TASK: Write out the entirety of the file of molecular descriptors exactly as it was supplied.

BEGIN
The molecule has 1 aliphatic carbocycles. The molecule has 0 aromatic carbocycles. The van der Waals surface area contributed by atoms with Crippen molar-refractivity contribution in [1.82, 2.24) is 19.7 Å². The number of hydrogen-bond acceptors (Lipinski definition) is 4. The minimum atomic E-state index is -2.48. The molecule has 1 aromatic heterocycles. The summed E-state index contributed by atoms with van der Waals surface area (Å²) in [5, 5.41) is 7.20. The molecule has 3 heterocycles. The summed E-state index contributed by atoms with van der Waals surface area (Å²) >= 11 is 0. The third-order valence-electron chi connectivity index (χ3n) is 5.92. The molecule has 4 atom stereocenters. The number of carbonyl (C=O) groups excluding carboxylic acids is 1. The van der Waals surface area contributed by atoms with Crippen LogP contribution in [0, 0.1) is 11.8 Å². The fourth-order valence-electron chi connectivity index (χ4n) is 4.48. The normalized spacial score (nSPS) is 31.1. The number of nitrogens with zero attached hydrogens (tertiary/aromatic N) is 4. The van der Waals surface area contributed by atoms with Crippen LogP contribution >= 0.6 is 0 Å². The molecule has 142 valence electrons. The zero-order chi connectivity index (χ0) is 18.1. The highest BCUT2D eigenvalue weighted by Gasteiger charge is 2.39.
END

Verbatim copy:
The molecule has 1 aliphatic carbocycles. The molecule has 0 aromatic carbocycles. The van der Waals surface area contributed by atoms with Crippen molar-refractivity contribution in [1.82, 2.24) is 19.7 Å². The number of hydrogen-bond acceptors (Lipinski definition) is 4. The minimum atomic E-state index is -2.48. The molecule has 1 aromatic heterocycles. The summed E-state index contributed by atoms with van der Waals surface area (Å²) in [5, 5.41) is 7.20. The molecule has 3 heterocycles. The summed E-state index contributed by atoms with van der Waals surface area (Å²) >= 11 is 0. The third-order valence-electron chi connectivity index (χ3n) is 5.92. The molecule has 4 atom stereocenters. The number of carbonyl (C=O) groups excluding carboxylic acids is 1. The van der Waals surface area contributed by atoms with Crippen LogP contribution in [0, 0.1) is 11.8 Å². The fourth-order valence-electron chi connectivity index (χ4n) is 4.48. The normalized spacial score (nSPS) is 31.1. The number of nitrogens with zero attached hydrogens (tertiary/aromatic N) is 4. The van der Waals surface area contributed by atoms with Crippen LogP contribution >= 0.6 is 0 Å². The molecule has 142 valence electrons. The zero-order chi connectivity index (χ0) is 18.1. The highest BCUT2D eigenvalue weighted by Gasteiger charge is 2.39.